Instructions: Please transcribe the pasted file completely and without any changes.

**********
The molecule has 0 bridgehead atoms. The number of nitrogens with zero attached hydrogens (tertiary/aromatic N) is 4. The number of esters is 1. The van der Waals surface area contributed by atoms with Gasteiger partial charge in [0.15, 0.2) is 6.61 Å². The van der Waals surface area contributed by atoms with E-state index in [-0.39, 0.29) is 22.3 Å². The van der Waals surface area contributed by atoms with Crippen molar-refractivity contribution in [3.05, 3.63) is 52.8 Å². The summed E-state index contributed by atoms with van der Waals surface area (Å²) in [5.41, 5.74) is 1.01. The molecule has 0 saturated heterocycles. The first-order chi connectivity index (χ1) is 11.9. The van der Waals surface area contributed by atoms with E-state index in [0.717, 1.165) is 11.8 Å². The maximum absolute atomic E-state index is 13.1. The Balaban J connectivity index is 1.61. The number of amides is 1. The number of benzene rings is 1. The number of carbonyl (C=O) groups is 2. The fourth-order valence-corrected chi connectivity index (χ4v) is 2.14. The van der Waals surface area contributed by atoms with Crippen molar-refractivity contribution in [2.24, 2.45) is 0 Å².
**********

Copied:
The molecule has 0 bridgehead atoms. The number of nitrogens with zero attached hydrogens (tertiary/aromatic N) is 4. The number of esters is 1. The van der Waals surface area contributed by atoms with Gasteiger partial charge in [0.15, 0.2) is 6.61 Å². The van der Waals surface area contributed by atoms with E-state index in [-0.39, 0.29) is 22.3 Å². The van der Waals surface area contributed by atoms with Crippen molar-refractivity contribution in [3.05, 3.63) is 52.8 Å². The summed E-state index contributed by atoms with van der Waals surface area (Å²) in [5.41, 5.74) is 1.01. The molecule has 0 saturated heterocycles. The first-order chi connectivity index (χ1) is 11.9. The van der Waals surface area contributed by atoms with E-state index in [0.717, 1.165) is 11.8 Å². The maximum absolute atomic E-state index is 13.1. The Balaban J connectivity index is 1.61. The number of amides is 1. The number of benzene rings is 1. The number of carbonyl (C=O) groups is 2. The fourth-order valence-corrected chi connectivity index (χ4v) is 2.14. The van der Waals surface area contributed by atoms with Crippen molar-refractivity contribution in [2.24, 2.45) is 0 Å².